This level of education will provide many opportunities for these children that they would not have had, without your support. Most of the parents have not been to school and do not speak English, even though it is the national language of Zambia. They largely survive with subsistence farming and occasional labouring jobs.
We were fortunate to have Allan and Myrna Ronald visit the schools in early February. This in-person interaction with the school teachers, children and supporting community is invaluable for determining our future course of action in terms of fund-raising and support, and we are grateful for their dedication to the Manyinga Project.
The Ronalds were able to meet with both schools’ supporting communities and reaffirmed each community’s commitment to the schools, and their participation in the school’s Farm Initiative and feeding program. Here are some highlights from their visit:
Like many countries in sub-Saharan Africa, Zambia has experienced a prolonged dry season. Rains have recently come but early growth on our farms has been affected. This effect, along with a shortage of fertilizer, may reduce our maize yields; however, higher prices may balance this out, as half of the maize will be sold into local markets. Half of the income from the Farm Initiative is used for the school feeding program, and we will wait and see whether this program will need to be augmented.
The schools have a new agriculturalist, Happy Sakayi, and we are gratified by his insight and dedication to the Farm Initiative at the schools. He is actively incorporating cowpeas into the farm plots, which will help to improve fertility and soil health and provide a source of nutrition for the feeding program.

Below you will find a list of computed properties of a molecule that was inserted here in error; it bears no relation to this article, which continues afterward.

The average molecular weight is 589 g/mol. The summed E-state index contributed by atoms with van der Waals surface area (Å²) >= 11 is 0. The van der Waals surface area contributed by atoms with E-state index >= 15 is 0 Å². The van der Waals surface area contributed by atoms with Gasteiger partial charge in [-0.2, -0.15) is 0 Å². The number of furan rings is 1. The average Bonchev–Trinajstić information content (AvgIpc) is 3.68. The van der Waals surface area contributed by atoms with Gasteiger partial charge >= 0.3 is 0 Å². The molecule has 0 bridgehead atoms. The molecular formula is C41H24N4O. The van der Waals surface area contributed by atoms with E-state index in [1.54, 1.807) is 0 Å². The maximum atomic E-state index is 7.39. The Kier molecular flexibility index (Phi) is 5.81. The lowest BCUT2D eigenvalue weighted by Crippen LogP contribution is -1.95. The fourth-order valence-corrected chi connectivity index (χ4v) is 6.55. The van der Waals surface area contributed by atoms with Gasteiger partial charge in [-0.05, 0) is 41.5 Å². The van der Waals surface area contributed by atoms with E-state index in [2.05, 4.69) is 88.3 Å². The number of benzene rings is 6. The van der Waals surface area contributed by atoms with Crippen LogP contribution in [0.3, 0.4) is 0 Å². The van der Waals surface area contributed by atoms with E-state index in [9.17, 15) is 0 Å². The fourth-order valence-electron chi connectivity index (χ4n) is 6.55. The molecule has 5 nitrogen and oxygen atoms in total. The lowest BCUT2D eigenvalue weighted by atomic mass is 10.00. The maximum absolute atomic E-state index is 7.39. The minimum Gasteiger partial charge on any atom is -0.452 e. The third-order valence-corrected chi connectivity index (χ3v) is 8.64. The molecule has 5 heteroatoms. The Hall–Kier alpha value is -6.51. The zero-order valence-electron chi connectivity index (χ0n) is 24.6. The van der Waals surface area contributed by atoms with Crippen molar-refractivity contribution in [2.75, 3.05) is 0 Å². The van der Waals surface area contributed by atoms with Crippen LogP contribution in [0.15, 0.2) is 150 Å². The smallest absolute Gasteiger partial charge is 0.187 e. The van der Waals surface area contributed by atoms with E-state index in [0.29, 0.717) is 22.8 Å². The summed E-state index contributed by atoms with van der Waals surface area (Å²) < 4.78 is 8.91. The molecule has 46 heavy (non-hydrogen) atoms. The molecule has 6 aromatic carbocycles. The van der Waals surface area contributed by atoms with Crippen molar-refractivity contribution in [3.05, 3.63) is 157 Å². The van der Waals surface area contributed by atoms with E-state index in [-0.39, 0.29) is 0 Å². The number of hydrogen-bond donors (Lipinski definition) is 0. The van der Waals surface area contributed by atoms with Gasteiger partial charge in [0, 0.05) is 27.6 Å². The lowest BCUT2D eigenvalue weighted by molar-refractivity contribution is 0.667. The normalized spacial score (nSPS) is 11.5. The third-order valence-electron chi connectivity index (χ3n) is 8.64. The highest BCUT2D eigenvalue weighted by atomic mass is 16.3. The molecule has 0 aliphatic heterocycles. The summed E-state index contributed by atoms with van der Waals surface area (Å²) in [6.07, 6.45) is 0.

The local animal health officer has shown a great interest in the Farm Initiative and has begun to visit the schools; she is happy with the health of the goat herds at the schools, and has made recommendations that will further improve the herd health.
What’s Happening In 2016
Along with a lot of good news, there are many needs for infrastructure improvement at the two schools. The growth and success of the school program is creating a need for a new classroom block at Chinema to enable all-day attendance; students are currently attending half days so that the growing enrolment can all be accommodated. School toilets need refurbishing or rebuilding. In addition, prolonged dry periods are becoming more frequent, and it is apparent that the wells at the schools are becoming inadequate to ensure the daily needs of the schools and the Farm Initiative. These may need to be re-drilled. The Manyinga Project Committee is currently assessing all of these needs, and will be considering amending the budget for 2016. We will keep you posted.
We hope you will continue to support the Manyinga Orphan and Vulnerable Children Schools Project.
Here are a few ways that your donations are used:
$20 pays for a year’s garden seed.
$120 buys school supplies for each school.
$50 adds fruit trees to the orchards, supplementing the student's nutritional needs.
$285 puts a first aid kit into the schools.
$200 buys the tools needed for the agriculture programs at each school.
$1,200 pays for the agriculturalist for the year.
$550 pays for the hired help and oxen to prepare the fields for planting at each school.
$1,320 pays for a teacher for the year.
It is easy to donate; just follow this link to our program webpage www.manyinga.org, to find the donation options available to you.